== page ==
Horse

Work for free

Dear illustrator, we need to talk…

I know it makes you uncomfortable to talk about these things but we need to have this talk now, otherwise you’re going to be sorry for the rest of your professional life.

This is not going to be a blogpost where I’m summing up several reasons against working for free. That would be too easy and I’m sure you heard most of these arguments before. No, this blogpost is about you. About your value.

I need you to really think thoroughly about this word. Value. What does it mean to you? It took me some time to understand the meaning of value. But knowing my value makes it easier to handle pro-bono requests.
You’ve seen them before on Facebook, Instagram or wherever on the internet, companies asking for creative input without the intention to properly pay for these contributions. And if you think only small or local companies do this, think again. Large companies -even multinationals who have huge marketing budgets- are asking for free input because they assume that everybody wants their name listed in the ‘I-work-for-these-cool-clients’ list almost every designer has on their website nowadays. But that doesn’t bother me that much. You can always ask for free stuff, right? Nothing illegal about that.

I sometimes think that every time an illustrator accepts work without (proper) pay, somewhere on the world a pencil breaks…

No, what bothers me are the responses one usually sees accompanying a request for free work on the internet. Hundreds, sometimes thousands of creatives –  tripping over each other like teenage girls who want to stand front row at a Justin Bieber concert – begging for the assignment, without fully realizing about the price they are going to pay.
I sometimes think that every time an illustrator accepts work without (proper) pay, somewhere on the world a pencil breaks…

Value. We were talking about value. Have you ever thought about this? Do you know your value?
One thing is certain: you have value. And talent. If you mix value with talent and add a large cup of working ones ass of, you have a recipe for succes! Now, I’m going to tell you a secret. You have something nobody else has. You’re the only person in the world who does what you do, the way you do it. Maybe some others have the same style, technique or both. But that doesn’t matter because only you can make the work you make. This, my dear friend, is your value. And guess what: there are people in this world who are looking for this exact value.
Successful illustrators have a unique voice and they also fully realize that this is their value. Do successful illustrators work for free? You know the answer.

‘Well that may be true…’ I hear you thinking, ‘but I just graduated from art school and therefore I need the experience. I can’t say no to work because I need the exposure and experience in order to get paid jobs!’
What you basically are saying here, is that you represent less value than illustrators with years of experience. Do you know which people say this? The ones who want you to work for them without proper payment! They play this game on a much higher level than you and that is why they have a huge smile on their face and you are eating bread with ketchup because you can’t afford proper food.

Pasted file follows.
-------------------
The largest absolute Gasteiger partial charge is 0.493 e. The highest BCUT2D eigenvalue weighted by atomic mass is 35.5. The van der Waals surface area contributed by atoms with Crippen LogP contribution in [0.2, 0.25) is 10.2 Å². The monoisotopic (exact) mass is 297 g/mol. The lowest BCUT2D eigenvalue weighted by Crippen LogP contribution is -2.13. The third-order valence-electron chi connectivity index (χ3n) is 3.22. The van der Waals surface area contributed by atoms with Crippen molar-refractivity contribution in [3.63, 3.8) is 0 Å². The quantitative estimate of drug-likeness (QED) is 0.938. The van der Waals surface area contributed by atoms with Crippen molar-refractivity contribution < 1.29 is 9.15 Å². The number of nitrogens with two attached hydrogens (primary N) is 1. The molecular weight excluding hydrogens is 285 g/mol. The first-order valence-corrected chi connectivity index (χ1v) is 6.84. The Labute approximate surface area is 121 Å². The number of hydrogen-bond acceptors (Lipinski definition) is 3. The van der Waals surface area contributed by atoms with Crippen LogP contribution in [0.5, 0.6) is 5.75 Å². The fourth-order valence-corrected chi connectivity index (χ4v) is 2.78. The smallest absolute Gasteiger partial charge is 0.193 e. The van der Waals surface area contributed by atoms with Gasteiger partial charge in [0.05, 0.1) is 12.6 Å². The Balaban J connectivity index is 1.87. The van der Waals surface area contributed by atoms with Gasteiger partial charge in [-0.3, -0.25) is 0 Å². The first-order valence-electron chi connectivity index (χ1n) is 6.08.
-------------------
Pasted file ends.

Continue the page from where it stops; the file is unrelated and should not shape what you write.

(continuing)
Saying ‘no’ is an important tool for the creative professional.


Yes, it is true that experience adds value. The more you work, the better you get. But here is your reality check: there is not a single store, shop or company who will give you a discount on the things you need just because you are starting out. They add value to your life and they know that…

Get your mindset straight: your work, your voice, is in demand. The fact you just started out does not matter in this. And besides, being a professional in what you do is more than making good work. It also incorporates a professional attitude. Saying ‘no’ is an important tool for the creative professional. Saying no means you know your value and therefore shows confidence. ‘So you want me to work for you? Great, I’d love to! This is how much I charge. Oh, no budget? That’s too bad but I can’t work for less than I quoted.’
If you’re scared to say this it means you have no full understanding of your value (and therefore lack self confidence). Understanding your value and why your talent (voice) seperates you from others will set you free. Amen!

Does this all means that you never ever can work for free? Well, no. And yes.
’No’ because I’m sure that there are some people, clubs or initiatives you love or endorse. If your mom asks you to design a logo for her cake business you will do it free of charge. She gave you life! I guess that’s payment enough. Or maybe your church asks for your services or the local animal shelter needs a banner. Go ahead, help them out.
But… even in these cases you need to act professional. And professionals always want something in return for their work. In cases like these you can get paid in trust. This is something I learned from Jedi Master James Victore who -in case he does work for free- always demands total control about his work and accepts no revisions whatsoever. You can’t have demands about the work when you’re not paying for it. I think this is very reasonable.

This rule goes for every client. Except your mom.

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